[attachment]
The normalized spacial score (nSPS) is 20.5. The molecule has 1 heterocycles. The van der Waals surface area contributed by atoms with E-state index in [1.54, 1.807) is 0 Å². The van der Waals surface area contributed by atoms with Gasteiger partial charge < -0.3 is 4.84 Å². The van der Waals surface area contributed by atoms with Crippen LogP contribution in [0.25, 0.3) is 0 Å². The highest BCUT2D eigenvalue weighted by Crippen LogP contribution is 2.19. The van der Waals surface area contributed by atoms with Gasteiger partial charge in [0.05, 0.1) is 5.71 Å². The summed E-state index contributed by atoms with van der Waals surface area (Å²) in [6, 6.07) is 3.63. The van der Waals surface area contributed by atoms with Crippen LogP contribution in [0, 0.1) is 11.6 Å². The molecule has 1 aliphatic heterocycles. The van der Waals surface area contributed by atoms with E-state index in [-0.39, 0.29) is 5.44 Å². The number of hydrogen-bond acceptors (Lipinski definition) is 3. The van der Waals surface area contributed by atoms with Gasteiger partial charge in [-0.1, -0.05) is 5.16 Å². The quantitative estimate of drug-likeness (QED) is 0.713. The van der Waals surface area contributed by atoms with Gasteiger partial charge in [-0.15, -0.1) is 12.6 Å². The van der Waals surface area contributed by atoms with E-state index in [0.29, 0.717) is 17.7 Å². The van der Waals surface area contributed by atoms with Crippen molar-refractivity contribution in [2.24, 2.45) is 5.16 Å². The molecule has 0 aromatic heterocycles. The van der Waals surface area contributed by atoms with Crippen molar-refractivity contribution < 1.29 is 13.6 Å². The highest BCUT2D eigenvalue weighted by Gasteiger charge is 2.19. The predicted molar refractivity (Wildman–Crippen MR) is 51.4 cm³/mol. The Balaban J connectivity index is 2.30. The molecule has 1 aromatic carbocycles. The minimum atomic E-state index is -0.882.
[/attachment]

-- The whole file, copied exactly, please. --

The normalized spacial score (nSPS) is 20.5. The molecule has 1 heterocycles. The van der Waals surface area contributed by atoms with E-state index in [1.54, 1.807) is 0 Å². The van der Waals surface area contributed by atoms with Gasteiger partial charge < -0.3 is 4.84 Å². The van der Waals surface area contributed by atoms with Crippen LogP contribution in [0.25, 0.3) is 0 Å². The highest BCUT2D eigenvalue weighted by Crippen LogP contribution is 2.19. The van der Waals surface area contributed by atoms with Gasteiger partial charge in [0.05, 0.1) is 5.71 Å². The summed E-state index contributed by atoms with van der Waals surface area (Å²) in [6, 6.07) is 3.63. The van der Waals surface area contributed by atoms with Crippen LogP contribution in [0, 0.1) is 11.6 Å². The molecule has 1 aliphatic heterocycles. The van der Waals surface area contributed by atoms with E-state index in [-0.39, 0.29) is 5.44 Å². The number of hydrogen-bond acceptors (Lipinski definition) is 3. The van der Waals surface area contributed by atoms with Gasteiger partial charge in [-0.1, -0.05) is 5.16 Å². The quantitative estimate of drug-likeness (QED) is 0.713. The van der Waals surface area contributed by atoms with Gasteiger partial charge in [-0.15, -0.1) is 12.6 Å². The van der Waals surface area contributed by atoms with E-state index in [0.29, 0.717) is 17.7 Å². The van der Waals surface area contributed by atoms with Crippen molar-refractivity contribution in [2.24, 2.45) is 5.16 Å². The molecule has 0 aromatic heterocycles. The van der Waals surface area contributed by atoms with Crippen molar-refractivity contribution < 1.29 is 13.6 Å². The highest BCUT2D eigenvalue weighted by Gasteiger charge is 2.19. The predicted molar refractivity (Wildman–Crippen MR) is 51.4 cm³/mol. The Balaban J connectivity index is 2.30. The molecule has 1 aromatic carbocycles. The minimum atomic E-state index is -0.882.